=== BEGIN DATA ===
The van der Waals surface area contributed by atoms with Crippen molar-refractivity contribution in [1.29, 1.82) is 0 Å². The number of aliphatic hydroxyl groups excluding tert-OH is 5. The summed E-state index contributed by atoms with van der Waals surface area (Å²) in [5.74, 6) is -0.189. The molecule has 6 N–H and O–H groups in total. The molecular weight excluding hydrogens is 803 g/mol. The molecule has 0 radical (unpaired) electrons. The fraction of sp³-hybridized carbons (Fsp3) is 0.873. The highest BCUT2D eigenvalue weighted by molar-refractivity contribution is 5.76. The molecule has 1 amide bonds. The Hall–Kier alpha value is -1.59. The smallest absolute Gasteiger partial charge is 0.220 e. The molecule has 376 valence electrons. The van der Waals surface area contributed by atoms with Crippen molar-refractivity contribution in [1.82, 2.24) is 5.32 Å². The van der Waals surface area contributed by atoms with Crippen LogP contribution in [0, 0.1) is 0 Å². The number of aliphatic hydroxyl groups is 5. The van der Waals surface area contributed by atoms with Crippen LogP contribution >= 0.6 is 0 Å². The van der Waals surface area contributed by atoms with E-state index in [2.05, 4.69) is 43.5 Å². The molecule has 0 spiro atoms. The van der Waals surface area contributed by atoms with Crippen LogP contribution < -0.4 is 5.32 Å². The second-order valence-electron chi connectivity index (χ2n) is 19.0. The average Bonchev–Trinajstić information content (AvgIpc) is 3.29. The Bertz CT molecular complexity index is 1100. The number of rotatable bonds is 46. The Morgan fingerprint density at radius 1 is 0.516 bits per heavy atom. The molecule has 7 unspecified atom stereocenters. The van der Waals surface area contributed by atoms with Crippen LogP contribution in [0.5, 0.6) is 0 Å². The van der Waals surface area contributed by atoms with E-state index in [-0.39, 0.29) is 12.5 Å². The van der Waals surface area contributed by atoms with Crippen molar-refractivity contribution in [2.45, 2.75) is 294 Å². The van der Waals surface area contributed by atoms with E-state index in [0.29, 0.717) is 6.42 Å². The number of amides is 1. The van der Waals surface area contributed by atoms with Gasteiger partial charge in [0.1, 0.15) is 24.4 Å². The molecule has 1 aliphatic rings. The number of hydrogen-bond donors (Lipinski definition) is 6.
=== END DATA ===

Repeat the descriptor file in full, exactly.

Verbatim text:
The van der Waals surface area contributed by atoms with Crippen molar-refractivity contribution in [1.29, 1.82) is 0 Å². The number of aliphatic hydroxyl groups excluding tert-OH is 5. The summed E-state index contributed by atoms with van der Waals surface area (Å²) in [5.74, 6) is -0.189. The molecule has 6 N–H and O–H groups in total. The molecular weight excluding hydrogens is 803 g/mol. The molecule has 0 radical (unpaired) electrons. The fraction of sp³-hybridized carbons (Fsp3) is 0.873. The highest BCUT2D eigenvalue weighted by molar-refractivity contribution is 5.76. The molecule has 1 amide bonds. The Hall–Kier alpha value is -1.59. The smallest absolute Gasteiger partial charge is 0.220 e. The molecule has 376 valence electrons. The van der Waals surface area contributed by atoms with Crippen molar-refractivity contribution in [1.82, 2.24) is 5.32 Å². The van der Waals surface area contributed by atoms with Crippen LogP contribution in [0, 0.1) is 0 Å². The number of aliphatic hydroxyl groups is 5. The van der Waals surface area contributed by atoms with Crippen LogP contribution >= 0.6 is 0 Å². The van der Waals surface area contributed by atoms with E-state index in [2.05, 4.69) is 43.5 Å². The molecule has 0 spiro atoms. The van der Waals surface area contributed by atoms with Crippen LogP contribution < -0.4 is 5.32 Å². The second-order valence-electron chi connectivity index (χ2n) is 19.0. The average Bonchev–Trinajstić information content (AvgIpc) is 3.29. The Bertz CT molecular complexity index is 1100. The number of rotatable bonds is 46. The Morgan fingerprint density at radius 1 is 0.516 bits per heavy atom. The molecule has 7 unspecified atom stereocenters. The van der Waals surface area contributed by atoms with Crippen LogP contribution in [0.5, 0.6) is 0 Å². The van der Waals surface area contributed by atoms with E-state index in [-0.39, 0.29) is 12.5 Å². The van der Waals surface area contributed by atoms with Crippen molar-refractivity contribution in [2.45, 2.75) is 294 Å². The van der Waals surface area contributed by atoms with E-state index in [0.29, 0.717) is 6.42 Å². The number of amides is 1. The van der Waals surface area contributed by atoms with Gasteiger partial charge in [0.1, 0.15) is 24.4 Å². The molecule has 1 aliphatic rings. The number of hydrogen-bond donors (Lipinski definition) is 6.